German Shepherds are highly intelligent animals. Their ability to master difficult tasks is testament to their comprehension, trainability and ability, indeed desire, to work as team players. However, that same brilliance can create a challenge for the German Shepherd owner. Your German Shepherd will need a solid education in obedience and leadership (yours) if he is to understand and obey the rules of his new human world. Although GSDs are quick learners with a strong desire to please, they also can be possessive and protective of their families and property. Obedience training is the only way to develop a trustworthy canine family member, and this begins on the day that your German Shepherd puppy comes home with you.
All dogs are natural pack animals and, as such, they need a leader. Your German Shepherd’s first boss was his mother, and all of his life lessons came from his mom and littermates. Now you have to assume the role of leader and communicate appropriate behavior in terms that his little canine mind will understand. From a canine perspective, human rules make no sense!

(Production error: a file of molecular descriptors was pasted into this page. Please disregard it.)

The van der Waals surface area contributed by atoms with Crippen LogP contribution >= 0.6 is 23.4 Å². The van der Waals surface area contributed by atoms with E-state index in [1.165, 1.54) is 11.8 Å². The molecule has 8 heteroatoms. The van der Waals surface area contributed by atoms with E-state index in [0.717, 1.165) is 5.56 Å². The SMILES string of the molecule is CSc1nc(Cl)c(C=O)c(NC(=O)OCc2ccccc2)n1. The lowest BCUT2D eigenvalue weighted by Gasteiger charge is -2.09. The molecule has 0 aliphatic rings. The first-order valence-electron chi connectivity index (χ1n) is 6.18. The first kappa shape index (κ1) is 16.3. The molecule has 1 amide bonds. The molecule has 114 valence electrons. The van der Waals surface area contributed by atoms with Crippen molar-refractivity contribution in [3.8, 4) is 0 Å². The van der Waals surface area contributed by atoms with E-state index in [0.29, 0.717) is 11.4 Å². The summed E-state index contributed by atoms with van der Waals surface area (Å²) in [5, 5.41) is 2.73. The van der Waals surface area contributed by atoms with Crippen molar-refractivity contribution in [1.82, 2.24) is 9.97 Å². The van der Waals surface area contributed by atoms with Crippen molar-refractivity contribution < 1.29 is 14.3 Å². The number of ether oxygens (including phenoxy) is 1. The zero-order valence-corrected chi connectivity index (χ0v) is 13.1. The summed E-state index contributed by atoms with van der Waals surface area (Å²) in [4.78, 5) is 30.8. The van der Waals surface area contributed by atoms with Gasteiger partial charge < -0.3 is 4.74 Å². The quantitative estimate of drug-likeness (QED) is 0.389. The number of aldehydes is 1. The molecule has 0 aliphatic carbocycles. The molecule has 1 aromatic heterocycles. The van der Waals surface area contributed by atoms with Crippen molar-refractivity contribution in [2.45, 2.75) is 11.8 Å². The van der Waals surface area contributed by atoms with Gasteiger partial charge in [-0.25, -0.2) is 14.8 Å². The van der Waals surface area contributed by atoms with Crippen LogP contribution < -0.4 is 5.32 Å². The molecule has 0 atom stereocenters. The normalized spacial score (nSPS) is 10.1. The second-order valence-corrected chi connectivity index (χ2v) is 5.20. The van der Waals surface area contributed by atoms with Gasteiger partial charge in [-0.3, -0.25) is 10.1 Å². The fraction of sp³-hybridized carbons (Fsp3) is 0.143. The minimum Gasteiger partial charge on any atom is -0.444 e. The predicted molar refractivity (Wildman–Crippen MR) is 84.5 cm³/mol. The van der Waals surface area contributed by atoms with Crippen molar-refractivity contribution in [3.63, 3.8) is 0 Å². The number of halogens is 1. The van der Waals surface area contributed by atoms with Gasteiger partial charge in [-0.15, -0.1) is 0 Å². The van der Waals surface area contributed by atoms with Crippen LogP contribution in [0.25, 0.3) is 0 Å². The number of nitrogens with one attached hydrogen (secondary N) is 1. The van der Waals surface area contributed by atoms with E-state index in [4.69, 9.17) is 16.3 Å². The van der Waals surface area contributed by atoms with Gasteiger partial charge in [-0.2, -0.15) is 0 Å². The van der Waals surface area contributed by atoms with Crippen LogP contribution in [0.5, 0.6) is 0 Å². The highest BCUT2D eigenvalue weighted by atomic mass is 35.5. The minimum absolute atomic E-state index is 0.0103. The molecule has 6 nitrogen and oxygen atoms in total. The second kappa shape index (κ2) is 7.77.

Keep this in mind: the first 20 weeks of any dog’s life are his most valuable learning time, a period when his mind is best able to soak up every lesson, both positive and negative. Positive experiences and proper socialization during this period are critical to his future development and stability. The amount and quality of time you invest with your German Shepherd youngster now will determine what kind of an adult he will become.
Canine behavioral science tells us that any behavior that is rewarded will be repeated. That’s called positive reinforcement. If something good happens, like a tasty treat or hugs and kisses, a puppy will naturally want to repeat the behavior. That same research also has proven that one of the best ways to a puppy’s mind is through his stomach. Keep your pockets loaded with puppy treats at all times so you are prepared to reinforce good behavior whenever it occurs.
That same reinforcement principle also applies to negative behavior or what we humans might consider naughty, like digging in the trash can, which the dog or puppy does not know is wrong. If the pup gets into the garbage, steals food or does anything else that he thinks is fun or makes him feel good, he will do it again. What better reason to keep a sharp eye on your puppy to prevent those normal canine behaviors? He needs to be taught right and wrong through your rewards and corrections.
Rule number one: the puppy must learn that you are now the alpha dog and his new pack leader. Rule number two: you have to teach him in a manner he will understand. Remember always that the puppy knows nothing about human standards of behavior.
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